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Paper No. 8
Presentation Time: 3:35 PM


WHITTEMORE, Donald O.1, PETROSKE, Elizabeth2, MAGNUSON, Michael2, AHRING, Trevor S.3 and NORQUEST, Jason L.3, (1)Kansas Geological Survey, University of Kansas, 1930 Constant Avenue, Lawrence, KS 66047, (2)Kansas Geological Survey, University of Kansas, 1930 Constant Ave, Lawrence, KS 66047, (3)Southwest Kansas Groundwater Management District No. 3, 2009 E Spruce St, Garden City, KS 67846,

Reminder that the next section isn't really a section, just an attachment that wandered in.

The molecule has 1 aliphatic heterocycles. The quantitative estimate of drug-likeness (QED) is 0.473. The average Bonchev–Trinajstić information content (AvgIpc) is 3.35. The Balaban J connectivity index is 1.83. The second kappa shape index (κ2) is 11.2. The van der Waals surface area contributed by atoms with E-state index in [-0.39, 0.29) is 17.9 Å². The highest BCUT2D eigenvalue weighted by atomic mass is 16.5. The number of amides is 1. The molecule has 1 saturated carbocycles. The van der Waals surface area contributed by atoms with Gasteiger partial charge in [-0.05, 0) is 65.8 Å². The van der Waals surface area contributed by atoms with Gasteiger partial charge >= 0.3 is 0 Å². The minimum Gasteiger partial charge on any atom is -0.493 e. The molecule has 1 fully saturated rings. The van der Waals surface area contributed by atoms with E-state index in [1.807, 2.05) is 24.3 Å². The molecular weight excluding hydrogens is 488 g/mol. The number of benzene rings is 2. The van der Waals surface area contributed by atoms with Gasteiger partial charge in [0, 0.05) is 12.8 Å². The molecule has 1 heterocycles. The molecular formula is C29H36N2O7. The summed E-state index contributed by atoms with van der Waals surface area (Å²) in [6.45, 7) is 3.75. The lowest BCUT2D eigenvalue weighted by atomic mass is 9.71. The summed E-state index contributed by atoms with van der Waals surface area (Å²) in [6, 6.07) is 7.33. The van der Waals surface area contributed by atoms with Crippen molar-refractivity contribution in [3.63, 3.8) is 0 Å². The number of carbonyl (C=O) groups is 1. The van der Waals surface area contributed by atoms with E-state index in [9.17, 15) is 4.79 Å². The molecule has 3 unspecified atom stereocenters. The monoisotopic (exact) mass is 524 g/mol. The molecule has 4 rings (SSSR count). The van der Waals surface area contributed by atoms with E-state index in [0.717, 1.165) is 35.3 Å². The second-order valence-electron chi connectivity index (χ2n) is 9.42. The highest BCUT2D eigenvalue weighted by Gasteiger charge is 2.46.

Arkansas River water in southeast Colorado and southwest Kansas is saline and mixed cation-sulfate type. Uranium concentration is also high and has been documented (e.g., Zielinski, 1995) to substantially increase in southeastern Colorado from the Rocky Mountain front across the High Plains as a result of leaching of uranium-bearing shales and derivative soils, and evapotranspiration associated with extensive irrigation based on diverted river water. Recent (2009) uranium data for Kansas indicate that the concentration range is about 27-80 µg/L for moderately high to low flows at the Colorado-Kansas state line; the drinking-water criterion is 30 µg/L. The U concentration remains about the same as in the flow from Colorado to as far east as flow exists in the river channel in southwest Kansas before completely seeping into the subsurface. Downstream where the river resumes flow in south-central Kansas, the uranium concentration is substantially lower. The uranium/sulfate ratio decreases appreciably in the river from the front range to east of Pueblo in Colorado, does not change substantially across the High Plains from Colorado to southwest Kansas, and then increases to nearly the same value in south-central Kansas as at the front range. Uranium and sulfate concentrations in the river water in Kansas are both highly correlated with specific conductance. This allows good estimates of concentrations and loads in the river at gaging stations with continuous conductance recording. The estimated mean and range in daily uranium concentration in Arkansas River flow at the Colorado-Kansas line in 2009 were 63 µg/L and 25-79 µg/L, respectively. The estimated mean and range in daily sulfate concentration at the state line for 2009 were 1,960 mg/L and 690-2,500 mg/L, respectively. The total uranium and sulfate loads for 2009 were 7 and 4.1 x 106 metric ton, respectively. Essentially all of this saline, high-uranium water seeped into the alluvial and High Plains aquifers in southwest Kansas. This is enough to contaminate about 2.8 x 108 m3 (230,000 acre-ft) of ground water to the drinking-water limit if a background uranium concentration of 5 µg/L were assumed. An investigation is in progress to assess the impact of the high-uranium river water on aquifer waters in southwest Kansas.
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